More than 12,000 children as young as eight have been rescued from small-scale gold mines in Tanzania in the last three years, but the government admits the issue remains a “serious problem” in Africa’s fourth-largest gold producer country.
According to children’s rights group Plan International the successful mission was possible thanks to coordinate efforts of police, government social welfare officers and NGO workers.
Since 2012 a total of 12,187 children aged between eight and 16 have been withdrawn from working in gold mines in Geita and Nyang’hwale districts in the north of the east African country, Jorgen Haldorsen, Plan’s country director, told Reuters.
The practice of employing children to perform dangerous mining work is considered among the worst forms of the illegal labour, according to several international agreements signed by Tanzania.
“Child labour is a serious problem in small-scale mines,” Azaveli Lwaitama, a political analyst and retired professor at the University of Dar es Salaam, told Reuters.
Lwaitama noted that minors would continue working in risky environments as long as poverty persisted. “More advocacy is needed to ensure parents understand the importance of education for their children,” he added.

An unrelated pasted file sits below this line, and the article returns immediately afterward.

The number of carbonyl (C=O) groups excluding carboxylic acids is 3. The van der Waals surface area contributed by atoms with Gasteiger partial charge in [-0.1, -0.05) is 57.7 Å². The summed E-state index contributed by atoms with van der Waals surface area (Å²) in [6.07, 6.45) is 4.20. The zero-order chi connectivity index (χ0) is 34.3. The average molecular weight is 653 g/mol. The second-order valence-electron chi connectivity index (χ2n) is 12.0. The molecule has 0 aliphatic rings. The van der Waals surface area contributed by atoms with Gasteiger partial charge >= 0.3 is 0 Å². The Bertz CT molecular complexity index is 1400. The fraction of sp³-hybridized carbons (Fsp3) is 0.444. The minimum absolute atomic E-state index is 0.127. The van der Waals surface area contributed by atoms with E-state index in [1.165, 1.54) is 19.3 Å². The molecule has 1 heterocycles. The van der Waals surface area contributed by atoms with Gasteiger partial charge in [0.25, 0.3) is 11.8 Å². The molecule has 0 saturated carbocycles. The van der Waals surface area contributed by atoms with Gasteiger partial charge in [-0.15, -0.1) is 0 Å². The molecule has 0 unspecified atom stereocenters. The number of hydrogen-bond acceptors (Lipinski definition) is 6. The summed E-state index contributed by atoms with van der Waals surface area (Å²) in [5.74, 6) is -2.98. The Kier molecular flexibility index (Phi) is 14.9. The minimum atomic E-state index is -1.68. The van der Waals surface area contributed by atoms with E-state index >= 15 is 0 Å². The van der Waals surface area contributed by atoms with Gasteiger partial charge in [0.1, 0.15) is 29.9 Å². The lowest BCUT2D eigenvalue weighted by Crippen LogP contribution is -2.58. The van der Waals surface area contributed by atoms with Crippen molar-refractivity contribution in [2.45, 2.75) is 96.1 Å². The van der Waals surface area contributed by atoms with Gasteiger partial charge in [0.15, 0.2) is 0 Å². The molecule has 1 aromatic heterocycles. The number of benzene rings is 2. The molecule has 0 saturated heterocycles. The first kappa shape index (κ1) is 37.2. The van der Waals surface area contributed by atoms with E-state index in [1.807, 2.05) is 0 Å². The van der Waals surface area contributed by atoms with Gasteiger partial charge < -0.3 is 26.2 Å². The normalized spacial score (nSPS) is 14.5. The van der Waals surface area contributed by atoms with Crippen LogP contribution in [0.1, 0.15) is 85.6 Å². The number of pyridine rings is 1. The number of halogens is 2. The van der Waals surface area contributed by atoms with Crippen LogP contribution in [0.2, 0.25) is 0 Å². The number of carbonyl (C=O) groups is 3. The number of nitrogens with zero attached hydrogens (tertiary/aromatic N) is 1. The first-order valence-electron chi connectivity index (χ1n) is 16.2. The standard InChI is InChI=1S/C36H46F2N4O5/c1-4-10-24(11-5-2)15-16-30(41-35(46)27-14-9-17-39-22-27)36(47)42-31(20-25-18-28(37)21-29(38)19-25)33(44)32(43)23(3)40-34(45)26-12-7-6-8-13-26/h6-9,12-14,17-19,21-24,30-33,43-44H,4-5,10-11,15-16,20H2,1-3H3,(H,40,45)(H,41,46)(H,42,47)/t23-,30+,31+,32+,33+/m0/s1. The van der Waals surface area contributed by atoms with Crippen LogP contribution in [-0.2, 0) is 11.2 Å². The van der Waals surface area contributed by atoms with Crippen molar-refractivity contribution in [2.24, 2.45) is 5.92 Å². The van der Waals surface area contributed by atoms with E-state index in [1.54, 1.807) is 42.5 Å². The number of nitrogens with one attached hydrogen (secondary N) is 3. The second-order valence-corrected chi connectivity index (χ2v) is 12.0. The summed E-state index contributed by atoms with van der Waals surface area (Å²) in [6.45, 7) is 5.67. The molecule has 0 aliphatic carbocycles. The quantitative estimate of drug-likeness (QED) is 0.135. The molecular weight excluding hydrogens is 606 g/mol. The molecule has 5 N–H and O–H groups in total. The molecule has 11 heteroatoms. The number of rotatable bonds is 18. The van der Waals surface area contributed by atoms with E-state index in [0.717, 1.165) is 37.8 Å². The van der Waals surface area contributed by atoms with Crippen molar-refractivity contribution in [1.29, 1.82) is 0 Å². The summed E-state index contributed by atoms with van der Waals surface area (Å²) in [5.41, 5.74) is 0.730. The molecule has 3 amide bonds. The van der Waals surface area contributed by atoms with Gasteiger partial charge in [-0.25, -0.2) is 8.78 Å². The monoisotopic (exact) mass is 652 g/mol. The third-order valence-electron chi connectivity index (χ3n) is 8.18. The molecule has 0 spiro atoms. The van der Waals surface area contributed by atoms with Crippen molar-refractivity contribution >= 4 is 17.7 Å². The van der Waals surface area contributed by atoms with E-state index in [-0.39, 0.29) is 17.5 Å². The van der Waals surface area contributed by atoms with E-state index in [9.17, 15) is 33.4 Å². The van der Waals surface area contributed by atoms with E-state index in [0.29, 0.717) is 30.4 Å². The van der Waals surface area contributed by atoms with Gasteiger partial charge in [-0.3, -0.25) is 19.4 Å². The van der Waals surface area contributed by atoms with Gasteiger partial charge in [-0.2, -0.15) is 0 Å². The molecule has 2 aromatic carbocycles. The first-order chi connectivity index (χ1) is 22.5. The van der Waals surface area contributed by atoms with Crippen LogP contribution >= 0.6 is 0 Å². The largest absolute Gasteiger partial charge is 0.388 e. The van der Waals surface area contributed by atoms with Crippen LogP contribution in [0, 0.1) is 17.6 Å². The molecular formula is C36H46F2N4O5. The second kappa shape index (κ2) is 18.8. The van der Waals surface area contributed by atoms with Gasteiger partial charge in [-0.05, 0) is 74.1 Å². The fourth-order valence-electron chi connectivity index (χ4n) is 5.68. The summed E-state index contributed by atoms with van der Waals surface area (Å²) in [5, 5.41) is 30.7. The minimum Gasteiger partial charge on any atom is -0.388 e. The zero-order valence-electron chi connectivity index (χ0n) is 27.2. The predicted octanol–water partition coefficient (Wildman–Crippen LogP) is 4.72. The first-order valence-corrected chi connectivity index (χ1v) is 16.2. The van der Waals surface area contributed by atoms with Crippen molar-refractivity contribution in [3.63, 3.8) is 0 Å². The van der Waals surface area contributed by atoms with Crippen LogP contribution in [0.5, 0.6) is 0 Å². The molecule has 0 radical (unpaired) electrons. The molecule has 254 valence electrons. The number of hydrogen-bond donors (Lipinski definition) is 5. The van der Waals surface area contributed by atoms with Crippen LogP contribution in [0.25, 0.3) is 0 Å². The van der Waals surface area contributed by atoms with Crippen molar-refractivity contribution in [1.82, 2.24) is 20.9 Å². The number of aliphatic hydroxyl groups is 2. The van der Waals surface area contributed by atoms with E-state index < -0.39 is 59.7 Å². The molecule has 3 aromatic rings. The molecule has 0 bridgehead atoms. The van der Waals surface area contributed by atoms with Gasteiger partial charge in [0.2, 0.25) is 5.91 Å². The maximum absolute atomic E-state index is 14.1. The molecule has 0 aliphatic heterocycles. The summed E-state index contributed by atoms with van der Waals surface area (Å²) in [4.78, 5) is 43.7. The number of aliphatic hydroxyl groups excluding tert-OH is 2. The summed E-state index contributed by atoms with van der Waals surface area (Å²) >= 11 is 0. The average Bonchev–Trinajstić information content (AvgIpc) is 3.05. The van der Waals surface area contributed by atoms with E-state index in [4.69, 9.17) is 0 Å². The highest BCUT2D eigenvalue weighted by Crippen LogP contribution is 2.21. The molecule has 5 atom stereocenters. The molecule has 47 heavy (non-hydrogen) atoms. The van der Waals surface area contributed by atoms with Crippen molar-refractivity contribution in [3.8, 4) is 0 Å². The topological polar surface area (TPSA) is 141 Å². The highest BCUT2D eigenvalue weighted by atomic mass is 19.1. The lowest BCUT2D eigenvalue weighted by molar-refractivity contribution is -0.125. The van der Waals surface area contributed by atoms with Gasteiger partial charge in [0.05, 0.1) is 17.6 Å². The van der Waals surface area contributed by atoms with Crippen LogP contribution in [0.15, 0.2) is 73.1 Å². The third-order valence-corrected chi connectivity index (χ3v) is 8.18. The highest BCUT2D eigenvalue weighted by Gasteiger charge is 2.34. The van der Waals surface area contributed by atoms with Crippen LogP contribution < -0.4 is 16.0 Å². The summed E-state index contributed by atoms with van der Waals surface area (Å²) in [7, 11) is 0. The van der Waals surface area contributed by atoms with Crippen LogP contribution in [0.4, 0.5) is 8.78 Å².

A 2013 report by Human Rights Watch (HRW) described the precarious conditions faced by children employed at illegal mines.
The document claimed boys were being used to “dig and drill in deep, unstable pits” for shifts as long as 24 hours, while girls were subject to sexual harassment and were often forced to become prostitutes.
The practice of child labour in dangerous mining work is considered among the worst forms of the practice, according to several international agreements signed by Tanzania.
Early this month, another report by the same organization revealed that Ghana’s mining industry has also been benefiting from child labour in unlicensed mines.